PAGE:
WASHINGTON – Health experts on Wednesday urged Congress to take more action to address the growing problem of unaffordable health care and deteriorating quality of care as spending is expected to continue to rise.

Health care spending rates grew 4.1% to reach $4.5 trillion in 2022, averaging to $13,500 per person, according to the Centers for Medicare and Medicaid Services. Conversely, spending on Medicare patients has slowed to the lowest level since 2005.

The problem stems from a “business model that allows industry to set prices that have little to do with the quality of the care they offer,” Sophia Tripoli, who serves as the senior director of health policy at Families USA, a health care nonprofit, said. Tripoli said she blames rising health care costs on rapid consolidation that has eliminated market competition. 

Medical price-gouging, Tripoli said, has allowed monopolistic pricing to “push our nation’s families to the brink of financial ruin.”

Rep. Cathy McMorris Rodgers (R-Wash.), chair of the Energy and Commerce Committee, agreed that improving the current health care system is an “important step,” especially with more than 60 percent of Americans living paycheck to paycheck.

“This trend is not sustainable,” McMorris Rodgers said during a hearing organized by the Subcommittee on Health. “We have to find a way to reverse it.”

To address the lack of clarity on costs, the House in December 2023 passed the Lower Costs, More Transparency Act, a bill aimed at increasing price transparency and lowering the cost of prescription drugs. 

This legislation “empowers patients to make informed decisions about their care,” said Anna Eshoo (D-Calif.), the ranking member of the Subcommittee on Health.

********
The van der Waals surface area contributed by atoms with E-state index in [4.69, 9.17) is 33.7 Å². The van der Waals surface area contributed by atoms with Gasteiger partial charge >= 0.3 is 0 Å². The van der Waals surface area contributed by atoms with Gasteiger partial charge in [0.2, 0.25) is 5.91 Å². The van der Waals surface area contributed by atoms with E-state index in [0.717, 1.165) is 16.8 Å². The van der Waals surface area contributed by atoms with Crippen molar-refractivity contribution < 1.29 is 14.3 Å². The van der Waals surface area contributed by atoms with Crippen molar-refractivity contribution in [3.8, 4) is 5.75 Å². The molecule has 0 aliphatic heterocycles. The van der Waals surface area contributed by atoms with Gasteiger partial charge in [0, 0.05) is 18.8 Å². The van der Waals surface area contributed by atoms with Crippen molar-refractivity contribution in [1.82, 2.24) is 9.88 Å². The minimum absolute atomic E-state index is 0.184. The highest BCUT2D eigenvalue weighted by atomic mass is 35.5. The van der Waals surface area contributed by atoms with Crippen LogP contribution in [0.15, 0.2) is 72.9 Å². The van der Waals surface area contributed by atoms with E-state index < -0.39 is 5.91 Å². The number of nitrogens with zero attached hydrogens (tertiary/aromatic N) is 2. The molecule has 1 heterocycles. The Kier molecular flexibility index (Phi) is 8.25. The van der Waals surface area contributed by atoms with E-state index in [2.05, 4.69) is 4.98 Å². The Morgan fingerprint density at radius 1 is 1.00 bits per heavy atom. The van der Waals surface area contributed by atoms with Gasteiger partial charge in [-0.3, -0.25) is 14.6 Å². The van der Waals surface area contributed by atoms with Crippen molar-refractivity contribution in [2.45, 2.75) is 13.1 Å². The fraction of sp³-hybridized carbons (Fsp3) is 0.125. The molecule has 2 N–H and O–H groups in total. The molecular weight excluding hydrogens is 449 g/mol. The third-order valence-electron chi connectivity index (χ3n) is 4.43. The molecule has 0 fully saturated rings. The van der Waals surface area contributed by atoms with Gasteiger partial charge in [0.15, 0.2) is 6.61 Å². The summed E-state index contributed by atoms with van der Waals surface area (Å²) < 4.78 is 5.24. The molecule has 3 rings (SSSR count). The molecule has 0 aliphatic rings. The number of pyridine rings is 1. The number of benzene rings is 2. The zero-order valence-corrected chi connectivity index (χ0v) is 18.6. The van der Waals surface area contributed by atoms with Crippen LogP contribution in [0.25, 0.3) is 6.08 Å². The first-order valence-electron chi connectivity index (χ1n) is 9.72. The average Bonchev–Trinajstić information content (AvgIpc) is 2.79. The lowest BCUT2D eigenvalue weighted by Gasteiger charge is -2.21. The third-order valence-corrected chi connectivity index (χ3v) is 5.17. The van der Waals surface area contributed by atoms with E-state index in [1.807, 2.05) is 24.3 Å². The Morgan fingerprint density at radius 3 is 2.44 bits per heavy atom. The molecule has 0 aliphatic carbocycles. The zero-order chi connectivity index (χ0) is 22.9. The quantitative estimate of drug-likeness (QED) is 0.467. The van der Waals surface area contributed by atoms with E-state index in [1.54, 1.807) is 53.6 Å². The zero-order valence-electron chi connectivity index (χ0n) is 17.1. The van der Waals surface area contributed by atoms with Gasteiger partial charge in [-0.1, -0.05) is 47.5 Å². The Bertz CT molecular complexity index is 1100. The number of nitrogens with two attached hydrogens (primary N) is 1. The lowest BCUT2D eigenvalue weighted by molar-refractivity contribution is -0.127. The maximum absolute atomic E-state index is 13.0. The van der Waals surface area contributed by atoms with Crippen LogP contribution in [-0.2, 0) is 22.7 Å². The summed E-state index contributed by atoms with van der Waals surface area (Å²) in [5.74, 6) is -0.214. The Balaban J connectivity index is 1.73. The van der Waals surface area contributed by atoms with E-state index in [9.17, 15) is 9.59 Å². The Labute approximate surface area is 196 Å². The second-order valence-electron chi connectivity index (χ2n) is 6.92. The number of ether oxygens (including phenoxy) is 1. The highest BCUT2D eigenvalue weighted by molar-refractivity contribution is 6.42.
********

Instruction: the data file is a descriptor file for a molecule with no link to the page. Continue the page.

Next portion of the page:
The bill has not yet been taken up by the Senate. Both McMorris Rodgers and Eshoo said that their work “would not be done” until the bill reaches President Joe Biden’s desk and is signed into law.

“Americans are in an affordability crisis,” Eshoo said. “This affects everyone – no one skates away from this. We’re human beings, [and] our bodies need care.”

McMorris Rodgers called price transparency a “standard” across the health care system, emphasizing its potential to “restore doctor-patient relationships and address what’s driving [health care] costs.”

Other witnesses echoed similar criticisms of the free market that prevents patients from receiving adequate care. Chapin White, director of health analysis at the Congressional Budget Office, urged lawmakers to implement government policies that reduce money paid to hospitals by commercial insurers, leading to cost cuts across the health care sector.

Kevin Lyons, plan administrator for the New Jersey State Policemen’s Benevolent Association, said that the American health care system one of the “least transparent aspects of our economy.”

“We, the everyday Americans, don’t have the deep pockets to lobby Washington,” Lyons told lawmakers. “Yet, our needs and voices are just as important.”

Tripoli also noted the importance of bipartisan cooperation to Congress implementing “common sense policies” that make health care more affordable for patients, employers and taxpayers alike.

“This work is urgently needed,” Tripoli said. “The journey to fully transform our health care system is long, but Congress holds the power to take the next critical steps.”

Published in conjunction with Spokane Spokesman-Review